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What Kind of Propulsion Redundancy Is Needed for Tanker?

[+] Author Affiliations
Mitja Kožuh, Stojan Petelin

University of Ljubljana, Ljubljana, Slovenia

Paper No. IMECE2003-42563, pp. 27-30; 4 pages
doi:10.1115/IMECE2003-42563
From:
  • ASME 2003 International Mechanical Engineering Congress and Exposition
  • Engineering/Technology Management: Safety Engineering and Risk Analysis, Technology and Society, Engineering Business Management, and Homeland Security
  • Washington, DC, USA, November 15–21, 2003
  • Conference Sponsors: Engineering and Technology Management Group
  • ISBN: 0-7918-3728-9 | eISBN: 0-7918-4663-6, 0-7918-4664-4, 0-7918-4665-2
  • Copyright © 2003 by ASME

abstract

In the last decade a lot of emphasis was given to the propulsion redundancy of tankers. Since there are several levels of redundancy, it not always clear to what extent these redundancies can help in difficult situations and at last what is the objective of these redundancies. When we look at the costs optimization can be made minimizing the operating costs or it can be done in such a way that probability of spill and the size of its consequences are minimal. With this approach we are minimizing environmental risk. With environmental risk in mind only the higher level of redundancy is acceptable and lower levels are not enough to first prevent and second to mitigate the consequences of possible spills.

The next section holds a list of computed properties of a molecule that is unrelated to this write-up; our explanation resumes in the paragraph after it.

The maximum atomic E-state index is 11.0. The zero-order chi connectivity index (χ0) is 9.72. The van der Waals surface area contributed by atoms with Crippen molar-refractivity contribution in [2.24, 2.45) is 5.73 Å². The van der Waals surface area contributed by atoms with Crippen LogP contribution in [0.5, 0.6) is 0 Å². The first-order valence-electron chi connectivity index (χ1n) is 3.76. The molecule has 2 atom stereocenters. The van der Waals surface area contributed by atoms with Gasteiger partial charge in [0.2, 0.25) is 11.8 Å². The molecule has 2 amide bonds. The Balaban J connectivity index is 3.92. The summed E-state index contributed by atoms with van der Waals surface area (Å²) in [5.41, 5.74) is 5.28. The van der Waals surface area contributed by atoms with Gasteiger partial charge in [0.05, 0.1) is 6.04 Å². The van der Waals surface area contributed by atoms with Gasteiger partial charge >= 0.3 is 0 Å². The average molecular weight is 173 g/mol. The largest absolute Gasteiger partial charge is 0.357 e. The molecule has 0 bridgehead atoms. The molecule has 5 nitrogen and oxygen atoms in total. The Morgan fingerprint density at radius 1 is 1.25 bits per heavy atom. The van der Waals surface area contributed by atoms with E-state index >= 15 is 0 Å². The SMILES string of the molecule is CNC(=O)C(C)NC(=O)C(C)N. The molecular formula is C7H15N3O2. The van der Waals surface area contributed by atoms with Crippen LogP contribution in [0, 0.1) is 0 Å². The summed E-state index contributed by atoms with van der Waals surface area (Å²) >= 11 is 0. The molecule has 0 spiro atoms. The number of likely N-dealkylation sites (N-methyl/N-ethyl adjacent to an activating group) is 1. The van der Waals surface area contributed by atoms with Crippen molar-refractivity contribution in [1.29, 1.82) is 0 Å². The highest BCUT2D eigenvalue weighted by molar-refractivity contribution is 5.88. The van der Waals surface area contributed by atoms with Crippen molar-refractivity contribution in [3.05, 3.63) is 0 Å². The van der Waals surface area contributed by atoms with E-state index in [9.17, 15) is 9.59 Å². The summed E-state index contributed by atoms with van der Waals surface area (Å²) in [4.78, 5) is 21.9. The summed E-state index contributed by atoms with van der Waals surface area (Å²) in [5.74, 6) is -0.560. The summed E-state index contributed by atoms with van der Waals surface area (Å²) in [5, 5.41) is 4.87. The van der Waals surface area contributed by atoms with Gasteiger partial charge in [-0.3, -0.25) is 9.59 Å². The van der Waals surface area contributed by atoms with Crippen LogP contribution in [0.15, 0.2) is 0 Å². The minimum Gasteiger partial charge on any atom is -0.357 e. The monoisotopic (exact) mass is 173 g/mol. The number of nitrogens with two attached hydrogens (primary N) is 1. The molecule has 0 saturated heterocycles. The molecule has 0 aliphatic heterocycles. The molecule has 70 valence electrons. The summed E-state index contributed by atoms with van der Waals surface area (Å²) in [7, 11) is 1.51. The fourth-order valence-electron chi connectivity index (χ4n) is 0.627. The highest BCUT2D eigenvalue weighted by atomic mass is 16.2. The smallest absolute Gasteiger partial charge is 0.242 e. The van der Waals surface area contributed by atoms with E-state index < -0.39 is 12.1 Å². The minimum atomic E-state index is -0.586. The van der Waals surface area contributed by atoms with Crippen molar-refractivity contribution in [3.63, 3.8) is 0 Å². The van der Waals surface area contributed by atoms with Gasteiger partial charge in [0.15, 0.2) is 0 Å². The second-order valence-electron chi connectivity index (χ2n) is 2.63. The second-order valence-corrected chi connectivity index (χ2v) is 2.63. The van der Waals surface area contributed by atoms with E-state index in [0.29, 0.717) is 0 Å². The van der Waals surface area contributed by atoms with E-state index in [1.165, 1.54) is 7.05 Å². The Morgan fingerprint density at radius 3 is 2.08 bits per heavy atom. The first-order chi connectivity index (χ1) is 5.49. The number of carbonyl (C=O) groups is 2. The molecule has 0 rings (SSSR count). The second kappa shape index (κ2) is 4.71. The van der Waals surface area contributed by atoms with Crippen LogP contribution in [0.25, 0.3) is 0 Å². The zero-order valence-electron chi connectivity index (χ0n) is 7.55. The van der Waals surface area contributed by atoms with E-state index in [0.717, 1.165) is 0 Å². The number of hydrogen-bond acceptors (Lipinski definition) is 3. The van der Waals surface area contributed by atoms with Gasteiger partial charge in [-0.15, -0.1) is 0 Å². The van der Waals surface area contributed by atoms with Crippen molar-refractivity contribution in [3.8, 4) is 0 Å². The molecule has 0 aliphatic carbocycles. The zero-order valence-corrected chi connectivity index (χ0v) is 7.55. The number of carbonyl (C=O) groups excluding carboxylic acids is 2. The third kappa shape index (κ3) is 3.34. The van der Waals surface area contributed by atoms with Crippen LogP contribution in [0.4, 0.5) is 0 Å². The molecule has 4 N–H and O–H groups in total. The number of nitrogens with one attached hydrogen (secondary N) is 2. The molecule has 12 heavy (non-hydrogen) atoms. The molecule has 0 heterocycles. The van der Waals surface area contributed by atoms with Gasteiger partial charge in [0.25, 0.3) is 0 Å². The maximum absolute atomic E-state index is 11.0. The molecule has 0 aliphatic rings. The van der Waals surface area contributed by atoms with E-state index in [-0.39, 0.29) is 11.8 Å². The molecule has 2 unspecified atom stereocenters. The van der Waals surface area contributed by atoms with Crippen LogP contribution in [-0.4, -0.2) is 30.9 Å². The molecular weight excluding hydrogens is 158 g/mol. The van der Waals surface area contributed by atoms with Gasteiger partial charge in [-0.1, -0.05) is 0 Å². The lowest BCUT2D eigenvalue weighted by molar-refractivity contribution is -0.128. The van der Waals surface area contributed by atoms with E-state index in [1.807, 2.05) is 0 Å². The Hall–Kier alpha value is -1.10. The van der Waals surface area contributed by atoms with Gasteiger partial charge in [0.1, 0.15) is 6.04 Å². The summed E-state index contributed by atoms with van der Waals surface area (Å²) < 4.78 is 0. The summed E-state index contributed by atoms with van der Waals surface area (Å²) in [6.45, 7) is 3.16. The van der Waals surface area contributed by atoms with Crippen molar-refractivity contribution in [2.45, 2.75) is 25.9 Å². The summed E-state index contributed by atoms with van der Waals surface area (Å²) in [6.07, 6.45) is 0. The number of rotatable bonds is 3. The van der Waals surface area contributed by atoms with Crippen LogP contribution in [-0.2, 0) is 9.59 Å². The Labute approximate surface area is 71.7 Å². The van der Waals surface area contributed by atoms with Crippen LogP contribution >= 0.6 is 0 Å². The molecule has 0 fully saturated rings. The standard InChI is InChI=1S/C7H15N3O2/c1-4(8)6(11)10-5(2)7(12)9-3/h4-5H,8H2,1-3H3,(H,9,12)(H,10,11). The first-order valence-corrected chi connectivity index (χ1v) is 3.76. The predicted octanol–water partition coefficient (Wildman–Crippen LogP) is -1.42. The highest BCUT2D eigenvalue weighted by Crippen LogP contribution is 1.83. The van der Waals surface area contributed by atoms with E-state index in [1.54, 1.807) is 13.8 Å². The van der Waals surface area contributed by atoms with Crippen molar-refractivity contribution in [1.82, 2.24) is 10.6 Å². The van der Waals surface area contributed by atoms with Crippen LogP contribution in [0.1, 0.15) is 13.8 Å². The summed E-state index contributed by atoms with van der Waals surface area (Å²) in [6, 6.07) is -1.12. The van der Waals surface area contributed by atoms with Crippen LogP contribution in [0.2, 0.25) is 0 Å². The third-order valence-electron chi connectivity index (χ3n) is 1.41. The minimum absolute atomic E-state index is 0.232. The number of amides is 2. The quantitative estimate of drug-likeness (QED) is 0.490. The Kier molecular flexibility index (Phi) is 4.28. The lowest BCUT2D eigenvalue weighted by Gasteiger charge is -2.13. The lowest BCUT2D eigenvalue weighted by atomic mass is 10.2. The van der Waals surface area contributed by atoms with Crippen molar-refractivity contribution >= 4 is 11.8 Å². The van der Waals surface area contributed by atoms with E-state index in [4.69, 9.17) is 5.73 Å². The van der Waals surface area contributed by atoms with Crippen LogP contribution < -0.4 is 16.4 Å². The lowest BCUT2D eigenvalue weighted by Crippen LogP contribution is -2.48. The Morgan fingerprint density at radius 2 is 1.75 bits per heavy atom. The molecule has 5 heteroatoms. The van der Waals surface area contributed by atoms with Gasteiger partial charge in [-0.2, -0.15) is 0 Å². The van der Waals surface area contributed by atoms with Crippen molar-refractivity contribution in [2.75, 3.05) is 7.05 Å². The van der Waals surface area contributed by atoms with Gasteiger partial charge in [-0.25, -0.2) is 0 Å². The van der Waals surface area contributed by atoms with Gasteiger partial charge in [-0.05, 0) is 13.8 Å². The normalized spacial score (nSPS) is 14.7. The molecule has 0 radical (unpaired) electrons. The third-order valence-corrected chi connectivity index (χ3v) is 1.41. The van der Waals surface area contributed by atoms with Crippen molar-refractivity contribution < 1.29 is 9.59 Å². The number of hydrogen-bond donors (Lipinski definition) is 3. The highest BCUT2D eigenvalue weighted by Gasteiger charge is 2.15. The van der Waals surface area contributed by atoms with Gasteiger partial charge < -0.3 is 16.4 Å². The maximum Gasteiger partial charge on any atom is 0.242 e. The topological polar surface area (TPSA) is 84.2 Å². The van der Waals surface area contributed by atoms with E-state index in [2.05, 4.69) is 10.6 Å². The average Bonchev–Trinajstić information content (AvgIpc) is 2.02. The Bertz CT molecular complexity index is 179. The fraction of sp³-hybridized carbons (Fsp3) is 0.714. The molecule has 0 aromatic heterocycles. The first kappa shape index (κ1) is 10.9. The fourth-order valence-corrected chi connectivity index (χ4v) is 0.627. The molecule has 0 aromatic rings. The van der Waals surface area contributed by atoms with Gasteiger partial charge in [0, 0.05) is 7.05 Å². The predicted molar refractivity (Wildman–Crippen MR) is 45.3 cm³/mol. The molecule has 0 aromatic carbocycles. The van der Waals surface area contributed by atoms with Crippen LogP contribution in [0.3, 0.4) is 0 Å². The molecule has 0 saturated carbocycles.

Copyright © 2003 by ASME

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